Surprisingly, the Vice Chancellor concluded that a Manager-Managed LLC was sufficiently analogous to a board of directors-managed LLC, to allow the court to apply the same reasoning that it applied in the Corporate LLC context, i.e., that it was enough of a corporate-like governance structure to be controlled by the Zapata case, which would have required that an appointee to a special litigation committee be a member of the Board of Managers of the Manager-Managed LLC. This reasoning was surprising to say the least, and disturbing to many LLC watchers.
The result in Obeid was so disturbing that Delaware has now enacted amendments to its alternative entity statutes, all of which are intended to make it quite clear that managers, members, general partners or partners, as applicable, have the power and authority to delegate ‘‘any or all’’ of their rights, powers and duties to manage and control the business and affairs of the applicable entity, including core government functions, notwithstanding any other provision of the applicable act. See revised Section 18-407 of the DLLCA, Section 17-403(c) of the DRULPA and Section 15-401(l) of the DRUPA.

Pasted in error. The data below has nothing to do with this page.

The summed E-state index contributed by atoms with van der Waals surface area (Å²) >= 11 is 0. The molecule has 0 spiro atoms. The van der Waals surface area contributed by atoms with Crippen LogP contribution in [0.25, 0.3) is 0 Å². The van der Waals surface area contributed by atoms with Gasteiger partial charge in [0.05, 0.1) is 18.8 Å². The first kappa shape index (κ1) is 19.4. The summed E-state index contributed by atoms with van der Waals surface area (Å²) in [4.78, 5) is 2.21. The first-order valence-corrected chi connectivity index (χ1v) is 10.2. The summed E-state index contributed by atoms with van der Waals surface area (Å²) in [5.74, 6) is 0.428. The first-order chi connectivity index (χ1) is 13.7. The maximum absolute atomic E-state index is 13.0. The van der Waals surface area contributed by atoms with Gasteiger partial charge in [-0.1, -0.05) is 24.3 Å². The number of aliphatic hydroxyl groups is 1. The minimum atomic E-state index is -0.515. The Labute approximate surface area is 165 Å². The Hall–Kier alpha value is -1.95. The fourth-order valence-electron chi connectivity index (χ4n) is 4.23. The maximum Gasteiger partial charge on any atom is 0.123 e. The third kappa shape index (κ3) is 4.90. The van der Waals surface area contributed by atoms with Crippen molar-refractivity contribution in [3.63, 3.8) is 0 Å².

Florida lawyers should take note that the Florida Revised LLC Act, Section 605.04071, provides that members or managers of a Florida LLC have:
“the power and authority to delegate to one or more other persons the member’s or manager’s, as the case may be, rights and powers to manage and control the business and affairs of the limited liability company, including the power and authority to delegate to agents, boards of managers, members, or directors, officers and assistant officers, and employees of a member or manager of the limited liability company, and the power and authority to delegate by a management agreement or similar agreement with, or otherwise to other persons.”
Although the broad statutory statement of delegation in the Florida Revised LLC Act should be sufficient to preclude a result like the one in Obeid, it may be prudent for Florida to consider a tweak to the statutory language to be doubly certain that anyone may be appropriately delegated “any or all” right or power to act, including serving as a special litigation committee, without the necessity of being a member, manager, or director (if a “board of directors” is utilized as the governing body of the LLC).